By Lynn R. Mitchell
The community of Longmeadow, Massachusetts, turned out Saturday to honor one of their own. Lt. Colonel Morris Fontenot, 41, was killed Wednesday morning when his F-15C Eagle slammed into a mountainside in western Augusta County, Virginia. He had reported an emergency situation five minutes before the crash.
At a memorial gathering, Fontenot’s wife Kara spoke to her friends and neighbors (see Longmeadow pays tribute to hometown hero):
“I’m completely overwhelmed by how many people are here, considering how last-minute it was. And when I tell you that my husband died doing what he loved – serving his country, flying F15s, and what he loved even more was being part of a band of brothers with his fellow fighter pilots, and these brothers that have cared for us like we are their family members,” Fontenot said.
“Today is my 40th birthday… before my husband died, he had casually mentioned to one of our friends that he wanted to plant 40 rose bushes for my 40th birthday. These gentlemen planted 40 rose bushes for my husband.”
“We left active duty to join the Massachusetts Air National Guard so that we could settle our daughters down in one place for high school. Natalie is a sophomore at Longmeadow High School, and my daughter Nicole is a freshman. The fact that you all took time to come here tonight just shows us that we picked the right community, and we plan to make Longmeadow our home,” she said.
“I just want to thank you so much for your support, my husband would have been so honored if he could have been here today,” Fontenot said.
Honored by fellow members of the Air National Guard, Col. Alexander Haldopoulos highlighted the work of his fallen comrade:
“The Air National Guard and the U.S. of America lost a true hero this week,” said Haldopoulos, who is also a Longmeadow resident. “He was a fighter pilot’s fighter pilot, and he was motivated by things like tactical capability, surrounding himself with top-notch organizations and people, and making those around him a better person. He was a relationship-builder… one of the most popular and respected officers of our Air Force.”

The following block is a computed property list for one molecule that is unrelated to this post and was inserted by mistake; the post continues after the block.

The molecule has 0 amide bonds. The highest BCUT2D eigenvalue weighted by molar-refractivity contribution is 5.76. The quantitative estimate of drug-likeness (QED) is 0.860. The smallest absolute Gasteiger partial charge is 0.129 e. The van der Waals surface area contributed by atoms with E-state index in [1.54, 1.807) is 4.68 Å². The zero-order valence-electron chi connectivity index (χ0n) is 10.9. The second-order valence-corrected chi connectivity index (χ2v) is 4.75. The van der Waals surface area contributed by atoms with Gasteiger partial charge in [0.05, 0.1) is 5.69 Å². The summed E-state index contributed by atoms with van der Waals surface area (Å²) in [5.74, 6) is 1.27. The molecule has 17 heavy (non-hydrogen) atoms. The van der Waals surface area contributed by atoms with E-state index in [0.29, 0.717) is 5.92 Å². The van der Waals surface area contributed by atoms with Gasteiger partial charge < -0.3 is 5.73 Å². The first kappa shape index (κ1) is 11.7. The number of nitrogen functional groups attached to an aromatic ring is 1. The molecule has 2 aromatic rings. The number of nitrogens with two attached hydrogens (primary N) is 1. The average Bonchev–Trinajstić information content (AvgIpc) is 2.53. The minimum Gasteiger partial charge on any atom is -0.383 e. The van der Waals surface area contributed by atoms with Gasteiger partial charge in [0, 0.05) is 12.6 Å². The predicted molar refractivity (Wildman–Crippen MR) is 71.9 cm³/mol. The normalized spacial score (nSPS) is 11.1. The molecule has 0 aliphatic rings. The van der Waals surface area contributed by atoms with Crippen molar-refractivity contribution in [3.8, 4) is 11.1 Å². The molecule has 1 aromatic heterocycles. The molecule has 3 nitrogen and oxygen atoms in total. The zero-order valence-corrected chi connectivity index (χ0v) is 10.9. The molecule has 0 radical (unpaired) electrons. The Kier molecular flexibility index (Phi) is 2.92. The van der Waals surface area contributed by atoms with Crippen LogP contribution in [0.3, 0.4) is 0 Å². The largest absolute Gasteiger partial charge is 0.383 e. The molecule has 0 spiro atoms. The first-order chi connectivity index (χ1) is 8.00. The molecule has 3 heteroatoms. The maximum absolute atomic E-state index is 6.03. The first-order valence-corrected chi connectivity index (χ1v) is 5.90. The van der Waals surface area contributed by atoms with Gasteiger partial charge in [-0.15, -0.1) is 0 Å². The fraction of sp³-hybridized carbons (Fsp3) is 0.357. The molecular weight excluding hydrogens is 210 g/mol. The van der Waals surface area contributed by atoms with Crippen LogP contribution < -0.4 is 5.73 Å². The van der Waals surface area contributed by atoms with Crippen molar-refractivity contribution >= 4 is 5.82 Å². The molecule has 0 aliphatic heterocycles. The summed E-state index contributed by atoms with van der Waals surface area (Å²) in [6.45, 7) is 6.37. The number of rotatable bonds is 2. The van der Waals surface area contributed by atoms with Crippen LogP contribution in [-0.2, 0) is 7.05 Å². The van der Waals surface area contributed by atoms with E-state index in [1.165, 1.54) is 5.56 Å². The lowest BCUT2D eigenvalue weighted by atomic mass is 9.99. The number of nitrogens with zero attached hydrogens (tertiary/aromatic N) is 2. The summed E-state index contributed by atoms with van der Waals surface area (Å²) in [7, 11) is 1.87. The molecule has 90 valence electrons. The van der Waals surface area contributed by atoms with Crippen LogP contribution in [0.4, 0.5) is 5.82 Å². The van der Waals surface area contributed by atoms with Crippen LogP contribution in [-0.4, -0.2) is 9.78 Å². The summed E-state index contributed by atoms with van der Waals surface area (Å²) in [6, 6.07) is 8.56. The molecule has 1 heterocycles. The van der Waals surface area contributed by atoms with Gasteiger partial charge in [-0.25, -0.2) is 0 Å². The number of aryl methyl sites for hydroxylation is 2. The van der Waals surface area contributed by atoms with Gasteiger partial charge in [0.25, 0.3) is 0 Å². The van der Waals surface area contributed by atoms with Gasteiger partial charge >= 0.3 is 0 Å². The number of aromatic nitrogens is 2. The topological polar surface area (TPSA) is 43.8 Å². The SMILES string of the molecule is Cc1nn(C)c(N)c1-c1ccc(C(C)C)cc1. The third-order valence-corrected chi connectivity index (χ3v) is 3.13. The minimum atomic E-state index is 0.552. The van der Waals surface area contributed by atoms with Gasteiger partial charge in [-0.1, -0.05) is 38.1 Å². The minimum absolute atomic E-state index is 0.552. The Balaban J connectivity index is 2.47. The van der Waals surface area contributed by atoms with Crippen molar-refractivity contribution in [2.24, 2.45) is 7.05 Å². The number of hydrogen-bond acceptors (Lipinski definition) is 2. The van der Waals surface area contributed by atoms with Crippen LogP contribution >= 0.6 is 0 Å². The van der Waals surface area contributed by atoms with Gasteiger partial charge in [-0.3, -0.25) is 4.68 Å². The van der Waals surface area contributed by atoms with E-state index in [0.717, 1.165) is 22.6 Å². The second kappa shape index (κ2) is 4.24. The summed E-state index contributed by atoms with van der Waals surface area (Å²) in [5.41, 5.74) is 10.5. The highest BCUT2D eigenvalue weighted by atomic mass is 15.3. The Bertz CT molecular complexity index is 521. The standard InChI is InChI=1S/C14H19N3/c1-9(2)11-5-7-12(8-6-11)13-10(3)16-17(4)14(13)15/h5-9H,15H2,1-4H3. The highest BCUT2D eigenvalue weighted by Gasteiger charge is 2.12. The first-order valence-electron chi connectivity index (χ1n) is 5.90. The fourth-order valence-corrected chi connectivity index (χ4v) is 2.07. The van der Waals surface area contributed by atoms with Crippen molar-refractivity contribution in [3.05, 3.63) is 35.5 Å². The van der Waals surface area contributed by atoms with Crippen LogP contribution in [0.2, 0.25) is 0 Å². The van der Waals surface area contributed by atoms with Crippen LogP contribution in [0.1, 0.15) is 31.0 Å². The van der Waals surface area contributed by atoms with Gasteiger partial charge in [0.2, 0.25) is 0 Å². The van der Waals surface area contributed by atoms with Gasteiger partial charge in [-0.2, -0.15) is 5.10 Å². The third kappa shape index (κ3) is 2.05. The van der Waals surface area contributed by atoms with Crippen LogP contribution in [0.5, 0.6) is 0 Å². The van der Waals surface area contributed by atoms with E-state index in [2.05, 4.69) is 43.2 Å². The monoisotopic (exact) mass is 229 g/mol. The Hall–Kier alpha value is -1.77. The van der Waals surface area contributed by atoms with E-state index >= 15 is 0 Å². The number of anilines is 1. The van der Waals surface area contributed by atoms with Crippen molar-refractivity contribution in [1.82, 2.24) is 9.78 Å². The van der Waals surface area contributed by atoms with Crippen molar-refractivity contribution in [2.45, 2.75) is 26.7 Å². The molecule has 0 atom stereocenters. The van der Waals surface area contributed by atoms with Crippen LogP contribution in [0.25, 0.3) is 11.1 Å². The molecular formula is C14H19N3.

“We wanted to take a moment tonight, and tell you something about this gem of a human being, and allow the people of Longmeadow to pay their respects to Moose and his family,” he continued, his voice breaking as he struggled with the emotion of the moment. “The men and women of the 104th Fighter Wing will care for Kara and the girls, you can count on that. And I ask that you keep them in your hearts in the next days and weeks and months to come, and continue to welcome them to this great town.”
“We wanted to tell you about this Air Force legend, both in life, and in death – Lieutenant Colonel Moose Fontenot Jr.”
No longer a nameless, anonymous face, residents of Augusta County now know who the fallen airman was. We weep at the loss.
Oh! I have slipped the surly bonds of Earth
And danced the skies on laughter-silvered wings;
Sunward I’ve climbed, and joined the tumbling mirth
Of sun-split clouds, — and done a hundred things
You have not dreamed of — wheeled and soared and swung
High in the sunlit silence. Hov’ring there,
I’ve chased the shouting wind along, and flung
My eager craft through footless halls of air. . . .
Up, up the long, delirious burning blue
I’ve topped the wind-swept heights with easy grace
Where never lark, or ever eagle flew —
And, while with silent, lifting mind I’ve trod
The high untrespassed sanctity of space,
Put out my hand, and touched the face of God.
“High Flight” by John Gillespie Magee, Jr